Mobility vs. Geography: Percent Born In State of Residence Map (2010)

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I can’t stop posting map infographics! They’re just so pretty. 🙂 Richard Florida of The Atlantic shared the map above, which shows the percentage of residents of each state that were born in that state. He then goes one step further and concludes that this map backs up his theory that America is being divided into two economic classes – the stuck and the mobile:

The mobile possess the resources and the inclination to seek out and move to locations where they pursue economic opportunity. Too many Americans are stuck in places with limited resources and opportunities. This geography of the stuck and mobile is a key axis of cleavage in the United States.

If mobility was once considered to be a quintessentially American attribute, it is now one that only an elite sliver of the population can lay claim to. It is both a significant shift and a sobering one. (source)

He cites the fact that fewer Americans are moving now than before, ostensibly because they are stuck in underwater homes. Still, using this particular map as proof of such a class divide seems like a stretch to me. There are many reasons why someone may or may not end up living in the state they were born. This map is the result of decades of complex interactions, not just what happened the last few years.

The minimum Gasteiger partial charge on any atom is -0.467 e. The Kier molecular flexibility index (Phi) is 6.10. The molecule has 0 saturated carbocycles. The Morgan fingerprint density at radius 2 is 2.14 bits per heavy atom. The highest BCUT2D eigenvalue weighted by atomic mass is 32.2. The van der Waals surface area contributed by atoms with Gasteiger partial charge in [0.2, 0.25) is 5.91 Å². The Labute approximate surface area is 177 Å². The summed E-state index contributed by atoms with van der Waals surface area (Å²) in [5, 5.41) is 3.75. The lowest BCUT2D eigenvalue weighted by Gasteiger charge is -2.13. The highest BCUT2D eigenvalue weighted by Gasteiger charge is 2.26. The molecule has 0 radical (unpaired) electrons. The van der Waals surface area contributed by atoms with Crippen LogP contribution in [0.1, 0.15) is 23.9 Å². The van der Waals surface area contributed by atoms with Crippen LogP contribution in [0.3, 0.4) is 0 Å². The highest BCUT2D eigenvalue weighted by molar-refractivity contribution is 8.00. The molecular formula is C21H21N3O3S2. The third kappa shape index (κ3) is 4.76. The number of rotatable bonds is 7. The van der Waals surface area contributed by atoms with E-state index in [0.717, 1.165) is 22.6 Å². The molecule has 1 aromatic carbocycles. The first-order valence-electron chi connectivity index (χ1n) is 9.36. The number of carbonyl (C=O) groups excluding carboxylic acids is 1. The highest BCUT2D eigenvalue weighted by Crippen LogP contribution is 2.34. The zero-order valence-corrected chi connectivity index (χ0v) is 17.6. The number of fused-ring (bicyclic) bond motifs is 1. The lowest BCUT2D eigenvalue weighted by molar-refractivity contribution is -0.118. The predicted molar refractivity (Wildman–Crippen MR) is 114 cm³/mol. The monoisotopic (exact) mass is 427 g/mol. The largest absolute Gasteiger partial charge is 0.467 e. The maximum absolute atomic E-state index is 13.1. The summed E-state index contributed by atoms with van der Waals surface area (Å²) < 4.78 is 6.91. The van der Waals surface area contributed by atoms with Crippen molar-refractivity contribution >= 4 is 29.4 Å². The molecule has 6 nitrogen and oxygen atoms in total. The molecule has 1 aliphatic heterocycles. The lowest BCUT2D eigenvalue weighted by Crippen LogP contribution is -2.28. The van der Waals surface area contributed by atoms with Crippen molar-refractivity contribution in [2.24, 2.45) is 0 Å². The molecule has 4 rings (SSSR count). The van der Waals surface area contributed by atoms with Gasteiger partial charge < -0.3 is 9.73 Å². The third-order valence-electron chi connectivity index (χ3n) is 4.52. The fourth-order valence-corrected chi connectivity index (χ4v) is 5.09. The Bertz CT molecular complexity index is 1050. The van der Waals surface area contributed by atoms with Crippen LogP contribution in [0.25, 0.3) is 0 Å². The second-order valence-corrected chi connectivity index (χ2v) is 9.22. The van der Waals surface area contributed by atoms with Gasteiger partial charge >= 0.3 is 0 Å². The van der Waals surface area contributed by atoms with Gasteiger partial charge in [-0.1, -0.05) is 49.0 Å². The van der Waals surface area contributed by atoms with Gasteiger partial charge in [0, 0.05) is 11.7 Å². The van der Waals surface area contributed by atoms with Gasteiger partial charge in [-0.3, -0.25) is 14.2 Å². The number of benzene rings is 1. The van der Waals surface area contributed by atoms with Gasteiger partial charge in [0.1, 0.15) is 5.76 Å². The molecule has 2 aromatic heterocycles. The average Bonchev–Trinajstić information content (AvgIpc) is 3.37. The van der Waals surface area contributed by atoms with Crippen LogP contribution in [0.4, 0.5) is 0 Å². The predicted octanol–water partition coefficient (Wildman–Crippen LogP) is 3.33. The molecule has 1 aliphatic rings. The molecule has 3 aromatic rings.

Just to throw out some examples, perhaps some states simply created significantly more job openings than could be filled by existing residents (DC Metro area, Alaska, Nevada). Some are retirement havens (Arizona, Florida). Also, I can’t tell if this map excludes residents born outside the US. Hundreds of thousands of immigrants came from around the world to settle in America – they were often both poor and mobile. Immigrants also tended to settle in coastal areas, which would affect the results above as they obviously weren’t born in the state they currently reside in.

In the end, I bet this map would have looked very similar even before the housing crash. A quick look at the same US Census data from 1990 confirms that states like Ohio, West Virginia, Kentucky, Pennsylvania, Mississippi, and Louisiana also had “low mobility” over 20 years ago, and states like Alaska, Arizona, Florida, and Washington DC had “high mobility”. I’m afraid I don’t see the evidence that mobility has been limited to an “elite sliver of the population”.

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Comments

  1. Wandering Mike says:

    I think it perhaps could be viewed as reflecting where “home and hearth” are the strongest and people value family and relationships more than money. For many people the world does not revolve about money. We all live and we all die. People sitting around drinking bud lite with family and life long friends can be much happier than people drinking a pricey Bordeaux at a club where they have only superficial relationships.

  2. I very much agree with all the analysis above (especially Wandering Mike). This is a great example of someone pouncing on vague statistics for political opportunism, while using analytical techniques like regression to try to pass it off as “science”, when it is little more than confirmation bias (here is the follow up: http://www.theatlanticcities.com/housing/2011/11/makeup-of-stuck-america/535/). I find that this particular narrative, one that I see quite often, reeks of elitism. Thanks for posting.

  3. I agree that I don’t understand the “elite sliver” comment at all. The data on this map show around 50% of America on average as being mobile… half the pie is considered a REALLY big sliver at our Thanksgiving meal.